It is clear from the breadth of last week’s commentary that a consensual and inclusive distillation of Prime Minister Thatcher’s legacy is impossible. But perhaps there is one aspect of her political and personal philosophy that is largely beyond debate. She was a woman who despised those reactionaries of every class who had a vested interest in the continued post-war ossification of British society. Much has been written about her messianic dismantling of an obdurate trade union movement. But she was equally heavy-handed with the entrenched privilege of the cadre of ‘old boys’ that ran the City and much of British business. Thatcher believed, above all, in the legitimacy of individual promise and the reward for individual effort. More than any other political voice, she understood the necessity of creating such a meritocratic society if Britain was to survive the competitive onslaught of the nascent globalisation that was taking shape in the 1980’s.
It is commonplace nowadays for us to see our country as one that has fully embraced the meritocratic principle. But I am not so sure. The language we use has only subtly changed. We still divide society by income and purchasing power - the ‘strivers’, the ‘squeezed middle’ - rather by than by ambition, fortitude and work ethic. There is still a distressing paternalism to Tory attitudes to the less well off. The Lib-Dem’s entire political philosophy seems to promote wealth redistribution as a societal panacea whilst withholding the redistribution of opportunity (through Grammar schools for instance). And Labour’s intellectual demise has given rise to a policy strategy that is best summed up as ‘we think the opposite of what the other parties think’.
One place where meritocracy is hard at work and thriving is in the tech community of Shoreditch and its environs. It is attracting a humblingly bright and motivated community of young workers from across the globe. And on a global scale, it is becoming a tremendous success story. But whilst the government lauds its presence to the news cameras, in practice it undermines its continued success. The government is keenly aware that this community relies heavily on immigration from outside the EU (we do not produce anywhere near as many IT graduates as India, for instance). But tough immigration sanctions play well to middle England. And so government is content to strangle the workforce of this community for the sake of keeping voter approval high in the demographic constituencies that pollsters tell them they need to please. They have also increased capital gains tax by more than half. Those entrepreneurs who succeed, often having risked everything, now get to contribute more to the state coffers to help government keep out the workers they so desperately need. And should the best of the best succeed in creating a few hundred jobs and buy a family home in West London, well the Lib-Dem partners in government will label them as the idle rich who should be taxed on their two million pound home to oblivion. Is this the attitude of a meritocratic society? I don’t think it is. An American entrepreneur expressed it to me more succinctly; ‘you Brits don’t like people becoming wealthy, you have to be born with it in this country’.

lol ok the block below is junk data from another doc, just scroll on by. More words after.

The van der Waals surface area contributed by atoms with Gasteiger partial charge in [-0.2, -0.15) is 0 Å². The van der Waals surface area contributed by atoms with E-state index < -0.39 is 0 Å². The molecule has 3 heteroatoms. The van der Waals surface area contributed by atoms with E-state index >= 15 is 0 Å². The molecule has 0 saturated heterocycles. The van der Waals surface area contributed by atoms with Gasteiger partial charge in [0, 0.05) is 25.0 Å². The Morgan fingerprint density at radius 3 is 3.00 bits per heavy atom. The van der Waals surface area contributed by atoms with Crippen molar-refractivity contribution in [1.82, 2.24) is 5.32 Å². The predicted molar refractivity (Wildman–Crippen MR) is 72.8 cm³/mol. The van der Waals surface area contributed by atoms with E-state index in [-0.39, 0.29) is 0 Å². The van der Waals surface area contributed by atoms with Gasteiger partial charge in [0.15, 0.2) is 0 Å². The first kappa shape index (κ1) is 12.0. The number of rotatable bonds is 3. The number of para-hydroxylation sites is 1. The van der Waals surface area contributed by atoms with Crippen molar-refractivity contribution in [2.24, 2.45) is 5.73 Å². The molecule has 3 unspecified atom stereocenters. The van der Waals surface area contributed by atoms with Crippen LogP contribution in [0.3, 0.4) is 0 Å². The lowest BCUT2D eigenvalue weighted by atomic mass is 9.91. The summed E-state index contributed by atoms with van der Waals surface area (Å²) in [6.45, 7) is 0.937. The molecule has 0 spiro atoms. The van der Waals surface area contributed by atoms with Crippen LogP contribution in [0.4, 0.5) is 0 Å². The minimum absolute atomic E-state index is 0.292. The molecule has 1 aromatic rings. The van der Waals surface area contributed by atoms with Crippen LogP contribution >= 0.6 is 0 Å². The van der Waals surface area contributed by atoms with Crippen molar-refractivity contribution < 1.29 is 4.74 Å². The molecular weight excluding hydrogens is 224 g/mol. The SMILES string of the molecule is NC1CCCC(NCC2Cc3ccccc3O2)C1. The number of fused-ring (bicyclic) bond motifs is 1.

Which brings me to the monarchy. There has been much debate about whether Margaret Thatcher should have a ceremonial funeral today. She attained the highest office in this country for a commoner and held it for over a decade. Can you imagine a two-term American president not being celebrated at his death? The Queen has not deigned to grace the funeral of a British Prime Minister for nearly half a century. The head of our state, the person in the highest office in our land, does not generally attend the funerals of those who sat at the highest elected office in our land. That seems grossly offensive to me – a statement that our democratic choice of leader is not of commensurate status for the Queen to honour. What hope do the rest of us have?
And that brings me back to our humblingly bright and ambitious young worker in Shoreditch. Here is what we are effectively telling him or her: ‘You can try and do something positive for yourself, create jobs and create wealth for this nation. Your government will often stand in your way in order to protect vested interests or voter appeal. If you manage to succeed, you will be subject to regular denigration by politicians. They will also take as much of your money as they can. If you are supremely ambitious, and want to rise to the highest office in the land, that is a criminal offence in the UK. It is treason. To attain the highest office in the UK, you must be of a specific Christian sect, of Saxe-Coburg German lineage and believe that God has ordained you to the role.
I can’t help thinking about the notorious frostiness between Margaret Thatcher and the Queen. I suspect that it was precipitated by a realization on Thatcher’s part that her vision of a truly meritocratic country could never be fully realized under a monarchy. People need to believe that there are no limits to what they can achieve and the monarchy sets a ceiling. We are a long way short of a meritocracy in this country. If we expect to remain a nation of wealth and privilege in a hugely competitive world, we will need to make some changes. Many of those changes will be disruptive and hugely unpopular, but they will be necessary. For that reason alone we should mourn the passing of a politician who had an expansive view of the world and who had the courage and conviction to make unpopular decisions for the greater good. Those qualities are rare in politicians these days.